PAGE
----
The German film Black Gravel, Avanti Popolo from Israel and the Mexican film Canoa will be shown in digitally restored versions as part of the Berlinale Classics section of the 2017 Berlin Interational Film Festival.
Canoa by Mexican director Felipe Cazals won a Silver Bear (Special Jury Prize) at the 1976 Berlinale and has now been digitally restored by The Criterion Collection with the participation of the Mexican Film Institute (IMCINE) in honor of its 40th anniversary. The film is based on true events that took place in 1968 in the remote village of San Miguel Canoa. A group of young university employees from Puebla is stranded in Canoa during a weekend outing; suspected of being communist students, the villagers mount an attack on them. The digital restoration was approved by director Felipe Cazals. The screening of Canoa is part of a focus on Mexican cinema; Mexico is the partner country of the 2017 European Film Market (EFM).
Director Rafi Bukaee’s debut film Avanti Popolo (1986), a tragicomedy about the absurdity of war, is one of Israeli cinema’s most significant auteur films and was selected to represent the country at the Academy Awards in 1987. Telling the story of two Egyptian soldiers wandering through the Sinai desert after the Six-Day War, Bukaee played with the stereotypical images of Israelis and Arabs, and turned conventional clichés upside down. The film’s dialogue is largely Arabic; it was the first time in the history of Israeli film that Arab protagonists were portrayed by Arab actors. The restoration by the Jerusalem Cinematheque – Israel Film Archive of the film was done on the basis of the original 16-mm negative.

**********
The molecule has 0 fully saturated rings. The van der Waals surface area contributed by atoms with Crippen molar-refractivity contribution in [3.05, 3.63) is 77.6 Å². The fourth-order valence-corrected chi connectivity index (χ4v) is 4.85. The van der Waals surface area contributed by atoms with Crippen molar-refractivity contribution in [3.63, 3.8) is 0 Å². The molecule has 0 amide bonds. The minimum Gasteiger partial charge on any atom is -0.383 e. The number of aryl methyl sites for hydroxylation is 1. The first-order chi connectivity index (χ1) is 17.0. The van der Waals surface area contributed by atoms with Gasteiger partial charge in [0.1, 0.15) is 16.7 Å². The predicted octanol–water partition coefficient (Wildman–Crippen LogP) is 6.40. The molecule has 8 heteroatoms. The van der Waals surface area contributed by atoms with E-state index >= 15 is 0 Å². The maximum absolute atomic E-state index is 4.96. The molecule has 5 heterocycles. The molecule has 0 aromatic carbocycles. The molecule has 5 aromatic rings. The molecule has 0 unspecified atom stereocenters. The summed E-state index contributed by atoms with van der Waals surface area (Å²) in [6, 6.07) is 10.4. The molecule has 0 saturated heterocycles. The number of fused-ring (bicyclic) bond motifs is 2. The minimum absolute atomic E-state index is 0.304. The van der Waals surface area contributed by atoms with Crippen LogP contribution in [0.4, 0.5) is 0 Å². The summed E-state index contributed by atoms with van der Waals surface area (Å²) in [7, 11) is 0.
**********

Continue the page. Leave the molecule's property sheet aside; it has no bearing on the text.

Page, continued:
Black Gravel (Schwarzer Kies), made in 1961, was directed in American B movie style. After its premiere, the press was critical of the film, which took a pessimistic view of society in post-war Germany. One scene in the film also exposed Käutner to accusations of anti-Semitism. Käutner re-edited the film for the German market, giving it a somewhat less gloomy ending. The original version, as well as the theatrical version, survived in the archives of the Friedrich-Wilhelm-Murnau-Foundation. The foundation has now undertaken to digitize the original, premiere version, to safeguard it for the future.
The full Berlinale Classics program will be announced in January 2017.
The following films have been confirmed:
By Rafi Bukai, Israel 1986
International premiere of the digitally restored version
In 2K DCP
By Felipe Cazals, Mexico 1976
World premiere of the digitally restored version
In 2K DCP
Schwarzer Kies (Black Gravel)
By Helmut Käutner, West Germany 1961
World premiere of the digital version
In 4K DCP